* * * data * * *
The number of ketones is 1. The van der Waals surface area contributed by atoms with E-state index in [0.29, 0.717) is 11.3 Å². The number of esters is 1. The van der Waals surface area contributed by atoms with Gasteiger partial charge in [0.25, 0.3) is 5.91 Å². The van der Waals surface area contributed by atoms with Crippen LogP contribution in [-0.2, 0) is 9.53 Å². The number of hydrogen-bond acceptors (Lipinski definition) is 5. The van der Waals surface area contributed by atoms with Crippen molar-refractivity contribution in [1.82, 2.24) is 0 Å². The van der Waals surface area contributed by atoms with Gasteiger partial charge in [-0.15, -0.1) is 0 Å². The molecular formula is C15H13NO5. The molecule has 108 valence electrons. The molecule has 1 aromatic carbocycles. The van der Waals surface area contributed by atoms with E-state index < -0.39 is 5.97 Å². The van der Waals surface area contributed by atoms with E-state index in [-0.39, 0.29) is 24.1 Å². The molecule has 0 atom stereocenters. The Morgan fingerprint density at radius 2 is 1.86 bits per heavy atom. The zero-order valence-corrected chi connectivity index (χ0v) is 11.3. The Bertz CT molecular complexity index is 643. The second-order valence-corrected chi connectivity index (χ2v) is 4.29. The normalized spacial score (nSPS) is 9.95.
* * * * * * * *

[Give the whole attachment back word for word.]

The number of ketones is 1. The van der Waals surface area contributed by atoms with E-state index in [0.29, 0.717) is 11.3 Å². The number of esters is 1. The van der Waals surface area contributed by atoms with Gasteiger partial charge in [0.25, 0.3) is 5.91 Å². The van der Waals surface area contributed by atoms with Crippen LogP contribution in [-0.2, 0) is 9.53 Å². The number of hydrogen-bond acceptors (Lipinski definition) is 5. The van der Waals surface area contributed by atoms with Crippen molar-refractivity contribution in [1.82, 2.24) is 0 Å². The van der Waals surface area contributed by atoms with Gasteiger partial charge in [-0.15, -0.1) is 0 Å². The molecular formula is C15H13NO5. The molecule has 108 valence electrons. The molecule has 1 aromatic carbocycles. The van der Waals surface area contributed by atoms with E-state index < -0.39 is 5.97 Å². The van der Waals surface area contributed by atoms with E-state index in [-0.39, 0.29) is 24.1 Å². The molecule has 0 atom stereocenters. The Morgan fingerprint density at radius 2 is 1.86 bits per heavy atom. The zero-order valence-corrected chi connectivity index (χ0v) is 11.3. The Bertz CT molecular complexity index is 643. The second-order valence-corrected chi connectivity index (χ2v) is 4.29. The normalized spacial score (nSPS) is 9.95.